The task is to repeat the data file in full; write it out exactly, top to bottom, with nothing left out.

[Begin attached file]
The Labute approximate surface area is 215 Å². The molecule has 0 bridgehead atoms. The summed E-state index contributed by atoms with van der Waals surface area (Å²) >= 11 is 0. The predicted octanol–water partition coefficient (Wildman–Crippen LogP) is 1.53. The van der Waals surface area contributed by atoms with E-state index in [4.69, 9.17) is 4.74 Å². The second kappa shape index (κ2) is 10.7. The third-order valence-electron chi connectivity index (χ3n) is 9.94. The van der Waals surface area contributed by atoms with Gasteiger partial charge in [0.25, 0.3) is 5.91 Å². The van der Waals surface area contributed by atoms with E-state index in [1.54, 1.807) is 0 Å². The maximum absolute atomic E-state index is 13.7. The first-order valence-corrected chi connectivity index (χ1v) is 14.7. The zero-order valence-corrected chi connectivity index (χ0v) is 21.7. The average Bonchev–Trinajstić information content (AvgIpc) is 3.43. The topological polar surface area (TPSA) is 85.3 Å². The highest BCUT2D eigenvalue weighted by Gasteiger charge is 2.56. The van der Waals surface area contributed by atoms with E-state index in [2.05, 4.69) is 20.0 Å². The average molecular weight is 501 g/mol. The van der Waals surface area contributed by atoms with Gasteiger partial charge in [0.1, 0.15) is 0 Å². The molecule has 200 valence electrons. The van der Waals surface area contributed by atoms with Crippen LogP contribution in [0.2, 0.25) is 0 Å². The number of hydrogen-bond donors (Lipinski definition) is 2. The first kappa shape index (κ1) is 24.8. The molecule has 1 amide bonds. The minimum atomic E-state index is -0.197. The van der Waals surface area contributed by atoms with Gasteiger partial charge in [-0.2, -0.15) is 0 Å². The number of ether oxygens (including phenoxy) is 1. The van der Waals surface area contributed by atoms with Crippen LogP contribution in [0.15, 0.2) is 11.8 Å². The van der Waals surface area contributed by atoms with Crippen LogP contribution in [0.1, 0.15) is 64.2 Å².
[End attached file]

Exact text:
The Labute approximate surface area is 215 Å². The molecule has 0 bridgehead atoms. The summed E-state index contributed by atoms with van der Waals surface area (Å²) >= 11 is 0. The predicted octanol–water partition coefficient (Wildman–Crippen LogP) is 1.53. The van der Waals surface area contributed by atoms with E-state index in [4.69, 9.17) is 4.74 Å². The second kappa shape index (κ2) is 10.7. The third-order valence-electron chi connectivity index (χ3n) is 9.94. The van der Waals surface area contributed by atoms with Gasteiger partial charge in [0.25, 0.3) is 5.91 Å². The van der Waals surface area contributed by atoms with E-state index in [1.54, 1.807) is 0 Å². The maximum absolute atomic E-state index is 13.7. The first-order valence-corrected chi connectivity index (χ1v) is 14.7. The zero-order valence-corrected chi connectivity index (χ0v) is 21.7. The average Bonchev–Trinajstić information content (AvgIpc) is 3.43. The topological polar surface area (TPSA) is 85.3 Å². The highest BCUT2D eigenvalue weighted by Gasteiger charge is 2.56. The van der Waals surface area contributed by atoms with E-state index in [2.05, 4.69) is 20.0 Å². The average molecular weight is 501 g/mol. The van der Waals surface area contributed by atoms with Gasteiger partial charge in [0.1, 0.15) is 0 Å². The molecule has 200 valence electrons. The van der Waals surface area contributed by atoms with Crippen LogP contribution in [0.2, 0.25) is 0 Å². The number of hydrogen-bond donors (Lipinski definition) is 2. The first kappa shape index (κ1) is 24.8. The molecule has 1 amide bonds. The minimum atomic E-state index is -0.197. The van der Waals surface area contributed by atoms with Gasteiger partial charge in [-0.2, -0.15) is 0 Å². The number of ether oxygens (including phenoxy) is 1. The van der Waals surface area contributed by atoms with Crippen LogP contribution in [0.15, 0.2) is 11.8 Å². The van der Waals surface area contributed by atoms with Crippen LogP contribution in [0.1, 0.15) is 64.2 Å².